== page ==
Offered by Stéphane Renard Fine Art
Old master paintings and drawings
This drawing made in 1782 with quasi-photographic realism presents us with the rare portrait of a harpsichord maker established in Paris, Joseph Treyer.
1. Charles Nicolas Cochin
Born in 1715, Charles-Nicolas Cochin was trained by his parents and by the painter Jean II Restout. He made his first engraving at the age of 12 in 1727. He accompanied the Marquis de Vandières (future Marquis de Marigny) to Italy from 1749 to 1751 with Jacques-Germain Soufflot and Abbé Le Blanc. On his return he became a member of the Royal Academy of Painting and Sculpture, but he did not present his reception piece until 1763. In 1752 he succeeded Charles-Antoine Coypel as the curator of drawings in the King's Cabinet.
During his lifetime he produced over 1,500 pieces of engravings, that were either directly made by him or by other engravers on the basis of his preparatory drawings (like the work we present) and thousands of drawings, including over two hundred portraits. Among these drawings, portraits have always been much sought-after. The Goncourt brothers called him the "profiler" and saw in these portraits "an iconography of the century".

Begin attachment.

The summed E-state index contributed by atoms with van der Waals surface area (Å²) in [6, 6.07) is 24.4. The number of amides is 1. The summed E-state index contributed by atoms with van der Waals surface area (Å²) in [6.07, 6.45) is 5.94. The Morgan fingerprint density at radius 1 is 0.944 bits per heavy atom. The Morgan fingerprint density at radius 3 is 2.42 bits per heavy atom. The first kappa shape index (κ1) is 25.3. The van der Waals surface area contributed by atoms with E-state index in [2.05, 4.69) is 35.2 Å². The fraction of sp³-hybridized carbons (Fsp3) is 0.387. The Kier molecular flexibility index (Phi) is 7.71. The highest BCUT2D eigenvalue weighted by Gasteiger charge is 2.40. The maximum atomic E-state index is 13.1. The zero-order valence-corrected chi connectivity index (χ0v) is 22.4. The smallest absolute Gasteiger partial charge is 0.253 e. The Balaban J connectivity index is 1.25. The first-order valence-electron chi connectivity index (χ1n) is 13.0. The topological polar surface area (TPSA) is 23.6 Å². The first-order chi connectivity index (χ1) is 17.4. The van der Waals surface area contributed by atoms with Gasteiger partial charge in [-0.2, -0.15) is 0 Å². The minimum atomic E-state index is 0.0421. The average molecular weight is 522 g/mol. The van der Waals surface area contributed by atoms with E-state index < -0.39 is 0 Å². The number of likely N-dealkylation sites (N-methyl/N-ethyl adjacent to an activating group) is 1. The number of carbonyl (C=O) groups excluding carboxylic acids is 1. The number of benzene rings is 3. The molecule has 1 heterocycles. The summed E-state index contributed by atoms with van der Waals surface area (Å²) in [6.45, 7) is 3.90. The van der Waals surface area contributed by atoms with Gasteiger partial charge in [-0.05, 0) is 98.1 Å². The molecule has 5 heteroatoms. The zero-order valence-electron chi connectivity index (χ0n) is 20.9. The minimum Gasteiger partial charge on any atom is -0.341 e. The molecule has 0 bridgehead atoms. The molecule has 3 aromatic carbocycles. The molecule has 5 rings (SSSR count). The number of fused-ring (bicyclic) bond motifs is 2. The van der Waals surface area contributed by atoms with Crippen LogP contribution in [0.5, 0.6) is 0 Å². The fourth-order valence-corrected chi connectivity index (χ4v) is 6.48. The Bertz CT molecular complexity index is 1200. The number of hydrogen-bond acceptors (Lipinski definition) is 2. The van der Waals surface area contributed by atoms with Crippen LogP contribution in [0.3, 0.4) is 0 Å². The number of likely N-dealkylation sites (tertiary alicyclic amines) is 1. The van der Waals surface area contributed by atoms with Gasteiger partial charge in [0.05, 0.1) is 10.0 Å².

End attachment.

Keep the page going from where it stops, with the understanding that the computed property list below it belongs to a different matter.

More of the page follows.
2. Joseph Treyer, a harpsichord maker in Paris in the 18th century
Joseph Treyer is the son of Jean-Adam Treyer, the mayor of Metzen in the Canton of Basel in Switzerland. He is also the nephew of Jean Keiser, a master hapsichord maker who had settled in Paris under the name of ‘L'Empereur’. The latter, who brought Joseph Treyer to Paris, treated him like his son and chose him to take over his business. Joseph Treyer married a seamstress named Jeanne Fêtu de La Sablonnière on August 4th 1764, with whom he had no descendants. He succeeded his uncle and continued to make harpsichords under the name of L'Empereur. He died in 1788.
3. Description of the work
Joseph Treyer is depicted as a middle-aged man, in profile. The curls of his wig are extremely detailed and give the portrait a quasi-photographic realism. Above the portrait is a trompe l'oeil pinpoint, a detail that will not be repeated in the engraving.
The engraving was made in the same year by S.C. Miger (1736 - 1828), an engraver who had started as an apprentice with Charles-Nicolas Cochin. As always for an engraving, it reproduces our model on an inverted basis.
Main bibliographical sources :
Hapsichord making in Paris : Eighteenth century Pierre J. Hardouin - The Galpin Society Journal Volume 12 May 1959
Le Dessin Français au XVIIIe siècle Louis-Antoine Prat Musée du Louvre/ Somogy Art Editions March 2017
Delevery information :
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1 300 €